I’ve grown up on this ocean, left school
at sixteen to join my father on his fishing boat,
sailing from harbour while night bled away
into the small hours of morning, the sea,
the whole expanse of it stretched out before us,
sleep still in my eyes, in my mind the fractured
remnants of a dream – all winter spent soaked
through, waves sometimes as high as buildings,
attempts at standing upright. You pay the price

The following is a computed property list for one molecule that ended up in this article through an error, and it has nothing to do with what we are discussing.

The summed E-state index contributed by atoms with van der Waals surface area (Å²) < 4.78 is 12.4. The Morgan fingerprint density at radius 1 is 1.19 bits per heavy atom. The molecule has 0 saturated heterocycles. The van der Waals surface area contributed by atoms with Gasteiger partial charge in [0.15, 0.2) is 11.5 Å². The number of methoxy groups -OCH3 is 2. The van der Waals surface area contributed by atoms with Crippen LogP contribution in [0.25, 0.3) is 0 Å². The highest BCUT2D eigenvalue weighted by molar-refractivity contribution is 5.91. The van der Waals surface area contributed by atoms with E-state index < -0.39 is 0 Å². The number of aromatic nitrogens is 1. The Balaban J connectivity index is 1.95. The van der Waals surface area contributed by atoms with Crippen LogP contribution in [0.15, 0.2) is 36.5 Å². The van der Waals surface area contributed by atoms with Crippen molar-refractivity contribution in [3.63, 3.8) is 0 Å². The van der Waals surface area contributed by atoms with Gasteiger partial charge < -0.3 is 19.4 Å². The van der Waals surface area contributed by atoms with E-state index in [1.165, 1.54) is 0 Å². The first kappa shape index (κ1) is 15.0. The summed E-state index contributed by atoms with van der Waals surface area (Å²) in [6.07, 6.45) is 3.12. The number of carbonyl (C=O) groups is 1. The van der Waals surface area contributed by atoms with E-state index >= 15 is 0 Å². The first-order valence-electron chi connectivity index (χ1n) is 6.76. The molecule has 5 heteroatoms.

with salt ground deep in your bones, seagulls
screaming through your brain. But I would never
change it, not for those days when dolphins
break the surface, or the bobbing heads of seals;
for summers of colour when the coastline
transforms, swimming with sun full on my back.
That’s when I take my youngest son
who at the prow shouts: ‘Daddy, daddy! Water.’